It was a well-travelled audience that left City Winery on Monday night after the House of SpeakEasy’s latest literary cabaret, In Case of Emergency. From Sierra Leone to Delhi via 1930s New York and a near-miss with the Mob went writer-performer-stars Daniel Bergner, Maggie Shipstead, Leonard Lopate, J.D. McClatchy and Amor Towles. It was Seriously Entertaining stuff.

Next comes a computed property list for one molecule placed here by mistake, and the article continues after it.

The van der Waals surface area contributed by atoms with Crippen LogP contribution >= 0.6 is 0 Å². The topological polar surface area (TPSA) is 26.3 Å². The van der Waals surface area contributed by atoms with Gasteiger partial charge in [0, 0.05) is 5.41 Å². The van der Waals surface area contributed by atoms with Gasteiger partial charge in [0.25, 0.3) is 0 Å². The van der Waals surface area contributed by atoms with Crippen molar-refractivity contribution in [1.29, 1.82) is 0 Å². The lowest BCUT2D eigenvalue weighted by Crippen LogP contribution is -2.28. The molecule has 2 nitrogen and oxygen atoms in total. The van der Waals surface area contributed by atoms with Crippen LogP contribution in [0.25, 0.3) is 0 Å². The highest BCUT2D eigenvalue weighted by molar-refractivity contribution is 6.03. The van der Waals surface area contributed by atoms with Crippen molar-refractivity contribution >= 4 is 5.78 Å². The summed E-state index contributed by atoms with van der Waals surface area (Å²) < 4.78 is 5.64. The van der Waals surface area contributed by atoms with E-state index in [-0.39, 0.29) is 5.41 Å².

Daniel Bergner kicked off with a great tale of magic and medicine in Sierra Leone. Taking up the story of Michael Josiah, who appears in his 2003 book In the Land of Magic Soldiers, Bergner spoke about his “two lives, two minds”. Josiah was always determined to become a doctor, and studied (western) medicine so enthusiastically that he would continue to do so by candlelight long into the night. But when disrupted, as he often was, by the irruption of fighting in Sierra Leone’s civil war, he would join up with the Kamajors, a group of warriors purported to possess magical powers, the potential to cure cancer, and the ability to dodge bullets. Bergner described several occasions when he was invited to watch the Kamajors’ miracles in person. Slathered in a sacred liquid, the soldiers would become apparently impervious to injury. Indeed, Josiah encouraged him to strike a teenage boy taking part in a demonstration of this seeming-magic. “I’m tapping on this boy’s ribcage… and I’m tapping, and eventually, by the end, I’m pounding, pounding, pounding, and Michael turned to me and said, ‘You’re going to exhaust yourself!'”